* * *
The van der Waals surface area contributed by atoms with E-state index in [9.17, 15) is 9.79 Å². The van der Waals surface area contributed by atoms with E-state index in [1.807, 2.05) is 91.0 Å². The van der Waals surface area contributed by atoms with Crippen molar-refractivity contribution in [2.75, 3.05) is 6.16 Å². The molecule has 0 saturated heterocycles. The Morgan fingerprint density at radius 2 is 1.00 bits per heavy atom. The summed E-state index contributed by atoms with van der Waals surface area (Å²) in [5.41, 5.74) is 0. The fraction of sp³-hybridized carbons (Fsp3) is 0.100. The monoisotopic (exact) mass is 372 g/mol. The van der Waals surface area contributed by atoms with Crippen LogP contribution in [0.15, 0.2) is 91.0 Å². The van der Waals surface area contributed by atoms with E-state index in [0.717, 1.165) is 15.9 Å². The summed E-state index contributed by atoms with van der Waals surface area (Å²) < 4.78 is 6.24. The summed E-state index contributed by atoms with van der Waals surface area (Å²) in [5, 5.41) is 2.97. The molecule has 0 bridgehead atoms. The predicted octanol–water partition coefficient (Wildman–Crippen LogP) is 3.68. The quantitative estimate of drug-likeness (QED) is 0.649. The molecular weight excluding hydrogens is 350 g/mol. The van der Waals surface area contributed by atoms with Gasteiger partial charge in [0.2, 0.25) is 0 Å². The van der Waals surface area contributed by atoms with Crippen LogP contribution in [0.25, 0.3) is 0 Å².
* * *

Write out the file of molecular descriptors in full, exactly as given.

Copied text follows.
The van der Waals surface area contributed by atoms with E-state index in [9.17, 15) is 9.79 Å². The van der Waals surface area contributed by atoms with E-state index in [1.807, 2.05) is 91.0 Å². The van der Waals surface area contributed by atoms with Crippen molar-refractivity contribution in [2.75, 3.05) is 6.16 Å². The molecule has 0 saturated heterocycles. The Morgan fingerprint density at radius 2 is 1.00 bits per heavy atom. The summed E-state index contributed by atoms with van der Waals surface area (Å²) in [5.41, 5.74) is 0. The fraction of sp³-hybridized carbons (Fsp3) is 0.100. The monoisotopic (exact) mass is 372 g/mol. The van der Waals surface area contributed by atoms with Crippen LogP contribution in [0.15, 0.2) is 91.0 Å². The van der Waals surface area contributed by atoms with E-state index in [0.717, 1.165) is 15.9 Å². The summed E-state index contributed by atoms with van der Waals surface area (Å²) < 4.78 is 6.24. The summed E-state index contributed by atoms with van der Waals surface area (Å²) in [5, 5.41) is 2.97. The molecule has 0 bridgehead atoms. The predicted octanol–water partition coefficient (Wildman–Crippen LogP) is 3.68. The quantitative estimate of drug-likeness (QED) is 0.649. The molecular weight excluding hydrogens is 350 g/mol. The van der Waals surface area contributed by atoms with Gasteiger partial charge in [0.2, 0.25) is 0 Å². The van der Waals surface area contributed by atoms with Crippen LogP contribution in [0.25, 0.3) is 0 Å².